As it stands now, the movement is everywhere. It dominates the social media (although there are reports that Twitter and Facebook have been down), it's the only thing people are talking about on the buses, and I can hear a constant chorus of celebratory car horns from my apartment.

Like much of the Occupy movement, protesters' tactics so far have been much more radical than their proclaimed aims. The protests in Istanbul may have started out peacefully—I don't know—but any pretence of that is gone. People show up prepared. There's an expectation that protesters will be tear-gassed and they come with surgical masks, handkerchiefs, homemade gas masks, and a variety of home remedies for tear gas exposure (which, trust me, is not much fun). And these are often first-time protesters. They know the score, they go on the internet to find out how to recover from a tear-gas attack, and protest in the full knowledge they'll probably go to bed with burning eyes and an aching head. Once a public space is claimed for the protesters, a bonfire is lit. Protesters begin chants and bang loudly on whatever is available. Graffiti is everywhere.

Currently, the main tactic seems to be waves of people arriving, getting tear-gassed, and then being replaced by a subsequent wave. This is bolstered by bonfires and barricades, including some made of city buses and mobile food stands owned by a company with ties to the current mayor of the city.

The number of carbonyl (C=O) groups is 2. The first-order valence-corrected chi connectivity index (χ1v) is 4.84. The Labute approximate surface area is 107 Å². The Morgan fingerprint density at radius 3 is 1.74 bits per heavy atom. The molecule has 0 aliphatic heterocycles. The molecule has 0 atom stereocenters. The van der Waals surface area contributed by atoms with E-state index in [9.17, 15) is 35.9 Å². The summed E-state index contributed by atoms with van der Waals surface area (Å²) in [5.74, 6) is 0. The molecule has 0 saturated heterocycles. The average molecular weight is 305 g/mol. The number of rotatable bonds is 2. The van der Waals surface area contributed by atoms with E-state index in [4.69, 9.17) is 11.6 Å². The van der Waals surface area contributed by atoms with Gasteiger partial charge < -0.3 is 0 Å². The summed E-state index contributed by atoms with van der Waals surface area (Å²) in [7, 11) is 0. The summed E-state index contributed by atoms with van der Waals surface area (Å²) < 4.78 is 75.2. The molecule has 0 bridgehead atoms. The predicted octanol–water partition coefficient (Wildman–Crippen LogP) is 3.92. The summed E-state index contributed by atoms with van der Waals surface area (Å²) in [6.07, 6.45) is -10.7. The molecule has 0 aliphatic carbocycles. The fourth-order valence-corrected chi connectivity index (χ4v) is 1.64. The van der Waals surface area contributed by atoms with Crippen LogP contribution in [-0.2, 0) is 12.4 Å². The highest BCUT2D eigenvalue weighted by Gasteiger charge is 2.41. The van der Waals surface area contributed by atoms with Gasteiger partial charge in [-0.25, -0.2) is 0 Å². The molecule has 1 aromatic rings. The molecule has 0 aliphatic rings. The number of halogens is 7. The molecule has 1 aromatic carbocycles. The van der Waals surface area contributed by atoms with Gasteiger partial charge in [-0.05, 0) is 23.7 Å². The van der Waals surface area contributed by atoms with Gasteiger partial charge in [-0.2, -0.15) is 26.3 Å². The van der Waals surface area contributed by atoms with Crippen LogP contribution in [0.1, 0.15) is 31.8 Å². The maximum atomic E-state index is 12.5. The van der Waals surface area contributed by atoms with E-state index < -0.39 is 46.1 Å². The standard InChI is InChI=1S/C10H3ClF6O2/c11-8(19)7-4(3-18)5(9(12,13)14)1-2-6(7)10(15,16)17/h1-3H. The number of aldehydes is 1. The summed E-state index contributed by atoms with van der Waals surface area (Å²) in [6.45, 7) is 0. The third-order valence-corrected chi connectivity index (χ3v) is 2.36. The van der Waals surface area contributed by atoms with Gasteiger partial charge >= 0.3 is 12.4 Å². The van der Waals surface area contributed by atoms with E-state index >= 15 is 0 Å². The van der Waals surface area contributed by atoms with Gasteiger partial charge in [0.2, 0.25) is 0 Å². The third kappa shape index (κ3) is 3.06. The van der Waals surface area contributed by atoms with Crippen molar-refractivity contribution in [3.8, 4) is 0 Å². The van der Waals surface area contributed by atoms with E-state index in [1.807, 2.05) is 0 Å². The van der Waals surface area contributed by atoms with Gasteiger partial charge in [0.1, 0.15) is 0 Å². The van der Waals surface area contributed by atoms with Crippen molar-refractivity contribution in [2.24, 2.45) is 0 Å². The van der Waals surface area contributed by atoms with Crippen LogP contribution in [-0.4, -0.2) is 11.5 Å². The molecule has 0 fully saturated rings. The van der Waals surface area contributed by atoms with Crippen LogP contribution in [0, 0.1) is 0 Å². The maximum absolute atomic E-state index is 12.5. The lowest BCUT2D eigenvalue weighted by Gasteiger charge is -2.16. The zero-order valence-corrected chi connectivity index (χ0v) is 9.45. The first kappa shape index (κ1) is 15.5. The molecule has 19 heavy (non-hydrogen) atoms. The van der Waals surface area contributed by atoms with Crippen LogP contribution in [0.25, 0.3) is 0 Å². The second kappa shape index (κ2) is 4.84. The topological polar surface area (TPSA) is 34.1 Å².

I should also note that I can only speak to the situation in Ankara. My understanding is that police are now allowing protests in Istanbul and the focal point of confrontation has moved to the Ankara, the capital.

Over the past couple of days the protests have been building and show no sign of abating. But energy and determination are not enough. The police response will continue to be heavy-handed and simply occupying a public space won't be enough for the movement to win. It's going to have to be able to score victories against the police.

Fortunately, as the 2010 student movement in the UK has shown, the previously unpoliticised are very capable of learning on their feet and devising effective tactics to continue the fight. The fact that the pretence of peaceful protest has been rightfully abandoned seems to suggest that the space for effective resistance is that much wider.

Posted By

Chilli Sauce
Jun 1 2013 22:37